Opportunity at National Institute of Standards and Technology NIST
Quantum Hall Effect in Epitaxial Graphene Monolayers
Physical Measurement Laboratory, Quantum Measurement Division
Please note: This Agency only participates in the February and August reviews.
|David B. Newell
|Albert F Rigosi
We focus on the unique physics of monolayer epitaxial graphene (EG) on the Si-face of SiC. SiC substrates are annealed at temperatures up to 2000 oC and fabricated in the NIST NanoFab using precious metal coatings to eliminate polymer residue. These growth and fabrication processes result in nearly pristine monolayer graphene of uniform high mobility and low carrier concentration, with p-type molecular doping that counteracts the high electron density in the as-grown state. We are seeking to understand the characteristics that influence device quality and performance, including EG interactions with the substrate, buffer layer, and contaminants or addition layers, localized electronic states, and e-e interactions.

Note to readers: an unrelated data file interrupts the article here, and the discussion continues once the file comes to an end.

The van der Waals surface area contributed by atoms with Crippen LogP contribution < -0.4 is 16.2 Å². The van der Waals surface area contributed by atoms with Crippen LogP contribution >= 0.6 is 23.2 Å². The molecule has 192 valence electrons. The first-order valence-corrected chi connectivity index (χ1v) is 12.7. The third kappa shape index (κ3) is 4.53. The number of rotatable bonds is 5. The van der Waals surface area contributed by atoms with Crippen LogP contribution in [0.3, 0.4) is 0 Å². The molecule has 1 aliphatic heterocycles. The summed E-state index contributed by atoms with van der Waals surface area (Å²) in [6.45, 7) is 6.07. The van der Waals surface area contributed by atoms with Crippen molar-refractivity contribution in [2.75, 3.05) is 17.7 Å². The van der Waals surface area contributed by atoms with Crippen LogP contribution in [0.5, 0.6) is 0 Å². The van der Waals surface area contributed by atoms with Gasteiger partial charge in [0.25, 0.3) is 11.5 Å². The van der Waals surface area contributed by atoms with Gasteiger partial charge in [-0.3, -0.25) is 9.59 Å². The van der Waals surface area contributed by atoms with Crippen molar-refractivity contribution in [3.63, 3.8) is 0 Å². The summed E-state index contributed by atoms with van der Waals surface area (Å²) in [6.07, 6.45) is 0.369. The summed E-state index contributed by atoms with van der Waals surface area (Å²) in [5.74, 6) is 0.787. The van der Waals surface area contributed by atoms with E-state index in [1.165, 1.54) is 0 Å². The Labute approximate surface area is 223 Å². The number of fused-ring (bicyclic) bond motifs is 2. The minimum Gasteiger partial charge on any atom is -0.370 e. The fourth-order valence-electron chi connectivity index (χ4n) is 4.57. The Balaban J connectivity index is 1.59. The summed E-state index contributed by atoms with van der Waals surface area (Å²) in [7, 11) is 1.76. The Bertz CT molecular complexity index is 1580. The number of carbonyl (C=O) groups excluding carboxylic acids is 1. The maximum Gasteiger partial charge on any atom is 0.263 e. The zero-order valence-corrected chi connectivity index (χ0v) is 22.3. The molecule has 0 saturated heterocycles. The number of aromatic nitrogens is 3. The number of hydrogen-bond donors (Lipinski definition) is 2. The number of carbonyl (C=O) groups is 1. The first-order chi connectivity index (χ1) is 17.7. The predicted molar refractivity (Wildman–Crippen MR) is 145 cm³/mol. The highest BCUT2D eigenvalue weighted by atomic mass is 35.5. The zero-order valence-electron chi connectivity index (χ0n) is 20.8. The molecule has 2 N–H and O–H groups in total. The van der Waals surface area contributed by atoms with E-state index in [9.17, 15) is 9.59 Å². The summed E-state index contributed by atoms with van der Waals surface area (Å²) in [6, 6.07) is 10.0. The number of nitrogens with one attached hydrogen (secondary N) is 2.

We have overcome major challenges including suppression of EG’s non-uniform layer growth tendencies, where we restrict the growth to centimeter-size single-domain monolayer graphene; the substrate interactions and surface contamination, where we can control the carrier density near the Dirac point without external gates, and reach mobilities up to 6000 cm^2/Vs at n=4E11; and fabrication of robust, large-scale devices, where our centimeter-scale devices surpasses today’s best GaAs heterostructures in current capability and temperature operability for precise quantized Hall resistance (QHR) standards at T > 3 K and I > 500 mA.
The Associate could pursue independent study on fundamental quantum effects, interacting with other scientists working on graphene as well as quantum computing and single-electron devices. Resources include a vacuum/argon furnace for epitaxy, four variable-temperature high-field systems including a new milliKelvin high-field cryogen-free system, and extensive nanofabrication and imaging facilities at NIST.
Graphene; 2D systems; Conducting films; Electrical measurements; Quantum Hall effect; Nanotechnology; Functionalization; Resistance standards;
Open to U.S. citizens
Open to Postdoctoral applicants